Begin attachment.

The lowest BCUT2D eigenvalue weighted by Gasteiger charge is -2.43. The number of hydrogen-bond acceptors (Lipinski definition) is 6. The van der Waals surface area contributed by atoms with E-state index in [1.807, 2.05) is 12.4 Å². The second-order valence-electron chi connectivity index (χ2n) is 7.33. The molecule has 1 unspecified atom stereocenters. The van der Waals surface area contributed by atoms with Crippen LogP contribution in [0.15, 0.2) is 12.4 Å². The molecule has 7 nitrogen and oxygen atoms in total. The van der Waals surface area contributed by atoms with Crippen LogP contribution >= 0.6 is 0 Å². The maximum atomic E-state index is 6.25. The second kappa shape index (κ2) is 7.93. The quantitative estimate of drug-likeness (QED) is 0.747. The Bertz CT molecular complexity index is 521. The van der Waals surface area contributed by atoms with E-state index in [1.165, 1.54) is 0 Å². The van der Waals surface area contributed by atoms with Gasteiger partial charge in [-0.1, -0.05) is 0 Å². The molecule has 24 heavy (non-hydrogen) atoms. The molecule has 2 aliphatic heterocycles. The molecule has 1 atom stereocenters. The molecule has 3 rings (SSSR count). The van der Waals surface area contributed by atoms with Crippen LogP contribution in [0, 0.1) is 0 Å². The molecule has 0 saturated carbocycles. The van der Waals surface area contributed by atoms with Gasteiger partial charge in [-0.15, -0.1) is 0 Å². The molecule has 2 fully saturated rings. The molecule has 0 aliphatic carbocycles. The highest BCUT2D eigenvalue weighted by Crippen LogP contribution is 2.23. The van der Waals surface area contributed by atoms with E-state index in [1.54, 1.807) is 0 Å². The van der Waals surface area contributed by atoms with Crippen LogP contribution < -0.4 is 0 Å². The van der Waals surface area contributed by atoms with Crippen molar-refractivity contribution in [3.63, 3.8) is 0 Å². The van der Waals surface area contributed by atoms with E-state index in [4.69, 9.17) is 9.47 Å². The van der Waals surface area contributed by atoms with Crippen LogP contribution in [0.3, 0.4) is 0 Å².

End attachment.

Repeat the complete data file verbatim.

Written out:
The lowest BCUT2D eigenvalue weighted by Gasteiger charge is -2.43. The number of hydrogen-bond acceptors (Lipinski definition) is 6. The van der Waals surface area contributed by atoms with E-state index in [1.807, 2.05) is 12.4 Å². The second-order valence-electron chi connectivity index (χ2n) is 7.33. The molecule has 1 unspecified atom stereocenters. The van der Waals surface area contributed by atoms with Crippen LogP contribution in [0.15, 0.2) is 12.4 Å². The molecule has 7 nitrogen and oxygen atoms in total. The van der Waals surface area contributed by atoms with Crippen LogP contribution >= 0.6 is 0 Å². The maximum atomic E-state index is 6.25. The second kappa shape index (κ2) is 7.93. The quantitative estimate of drug-likeness (QED) is 0.747. The Bertz CT molecular complexity index is 521. The van der Waals surface area contributed by atoms with E-state index in [1.165, 1.54) is 0 Å². The van der Waals surface area contributed by atoms with Gasteiger partial charge in [-0.1, -0.05) is 0 Å². The molecule has 24 heavy (non-hydrogen) atoms. The molecule has 2 aliphatic heterocycles. The molecule has 1 atom stereocenters. The molecule has 3 rings (SSSR count). The van der Waals surface area contributed by atoms with Crippen LogP contribution in [0, 0.1) is 0 Å². The molecule has 0 saturated carbocycles. The van der Waals surface area contributed by atoms with Gasteiger partial charge in [-0.15, -0.1) is 0 Å². The molecule has 2 fully saturated rings. The molecule has 0 aliphatic carbocycles. The highest BCUT2D eigenvalue weighted by Crippen LogP contribution is 2.23. The van der Waals surface area contributed by atoms with E-state index in [1.54, 1.807) is 0 Å². The van der Waals surface area contributed by atoms with Crippen LogP contribution < -0.4 is 0 Å². The van der Waals surface area contributed by atoms with Crippen molar-refractivity contribution in [3.63, 3.8) is 0 Å². The van der Waals surface area contributed by atoms with E-state index in [4.69, 9.17) is 9.47 Å². The van der Waals surface area contributed by atoms with Crippen LogP contribution in [0.3, 0.4) is 0 Å².